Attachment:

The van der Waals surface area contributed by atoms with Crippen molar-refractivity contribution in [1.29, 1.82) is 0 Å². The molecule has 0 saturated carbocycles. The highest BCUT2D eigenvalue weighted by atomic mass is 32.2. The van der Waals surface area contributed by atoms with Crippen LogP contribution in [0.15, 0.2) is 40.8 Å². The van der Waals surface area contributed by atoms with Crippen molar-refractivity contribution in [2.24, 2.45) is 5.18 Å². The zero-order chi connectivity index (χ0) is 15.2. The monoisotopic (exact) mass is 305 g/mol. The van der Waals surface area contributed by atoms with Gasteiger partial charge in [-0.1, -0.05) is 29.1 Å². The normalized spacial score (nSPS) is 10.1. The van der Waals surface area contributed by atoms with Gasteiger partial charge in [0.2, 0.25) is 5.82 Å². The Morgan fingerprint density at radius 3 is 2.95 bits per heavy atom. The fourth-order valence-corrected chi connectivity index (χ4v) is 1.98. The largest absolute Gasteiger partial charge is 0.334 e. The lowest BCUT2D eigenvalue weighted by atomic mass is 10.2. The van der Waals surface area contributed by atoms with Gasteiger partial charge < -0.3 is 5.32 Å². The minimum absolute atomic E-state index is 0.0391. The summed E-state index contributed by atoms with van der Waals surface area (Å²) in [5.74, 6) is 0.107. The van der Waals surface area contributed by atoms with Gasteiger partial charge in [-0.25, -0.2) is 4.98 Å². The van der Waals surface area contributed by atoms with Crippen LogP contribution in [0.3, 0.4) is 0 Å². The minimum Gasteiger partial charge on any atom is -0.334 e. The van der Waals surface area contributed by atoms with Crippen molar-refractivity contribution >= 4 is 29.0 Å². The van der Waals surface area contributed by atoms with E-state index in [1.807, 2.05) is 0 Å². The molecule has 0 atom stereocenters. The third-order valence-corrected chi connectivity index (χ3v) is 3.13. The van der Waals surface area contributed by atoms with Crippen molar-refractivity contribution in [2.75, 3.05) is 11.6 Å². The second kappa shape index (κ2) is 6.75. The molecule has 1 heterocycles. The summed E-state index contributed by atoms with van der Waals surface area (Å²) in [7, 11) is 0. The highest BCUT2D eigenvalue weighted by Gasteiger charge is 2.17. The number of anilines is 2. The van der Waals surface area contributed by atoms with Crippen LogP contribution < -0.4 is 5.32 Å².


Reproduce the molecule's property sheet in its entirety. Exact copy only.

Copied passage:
The van der Waals surface area contributed by atoms with Crippen molar-refractivity contribution in [1.29, 1.82) is 0 Å². The molecule has 0 saturated carbocycles. The highest BCUT2D eigenvalue weighted by atomic mass is 32.2. The van der Waals surface area contributed by atoms with Crippen LogP contribution in [0.15, 0.2) is 40.8 Å². The van der Waals surface area contributed by atoms with Crippen molar-refractivity contribution in [2.24, 2.45) is 5.18 Å². The zero-order chi connectivity index (χ0) is 15.2. The monoisotopic (exact) mass is 305 g/mol. The van der Waals surface area contributed by atoms with Gasteiger partial charge in [-0.1, -0.05) is 29.1 Å². The normalized spacial score (nSPS) is 10.1. The van der Waals surface area contributed by atoms with Gasteiger partial charge in [0.2, 0.25) is 5.82 Å². The Morgan fingerprint density at radius 3 is 2.95 bits per heavy atom. The fourth-order valence-corrected chi connectivity index (χ4v) is 1.98. The largest absolute Gasteiger partial charge is 0.334 e. The lowest BCUT2D eigenvalue weighted by atomic mass is 10.2. The van der Waals surface area contributed by atoms with Gasteiger partial charge < -0.3 is 5.32 Å². The minimum absolute atomic E-state index is 0.0391. The summed E-state index contributed by atoms with van der Waals surface area (Å²) in [5.74, 6) is 0.107. The van der Waals surface area contributed by atoms with Gasteiger partial charge in [-0.25, -0.2) is 4.98 Å². The van der Waals surface area contributed by atoms with Crippen LogP contribution in [0.3, 0.4) is 0 Å². The minimum Gasteiger partial charge on any atom is -0.334 e. The van der Waals surface area contributed by atoms with Crippen molar-refractivity contribution >= 4 is 29.0 Å². The van der Waals surface area contributed by atoms with E-state index in [1.807, 2.05) is 0 Å². The molecule has 0 atom stereocenters. The third-order valence-corrected chi connectivity index (χ3v) is 3.13. The van der Waals surface area contributed by atoms with Crippen molar-refractivity contribution in [2.75, 3.05) is 11.6 Å². The second kappa shape index (κ2) is 6.75. The molecule has 1 heterocycles. The summed E-state index contributed by atoms with van der Waals surface area (Å²) in [7, 11) is 0. The highest BCUT2D eigenvalue weighted by Gasteiger charge is 2.17. The number of anilines is 2. The van der Waals surface area contributed by atoms with Crippen LogP contribution < -0.4 is 5.32 Å².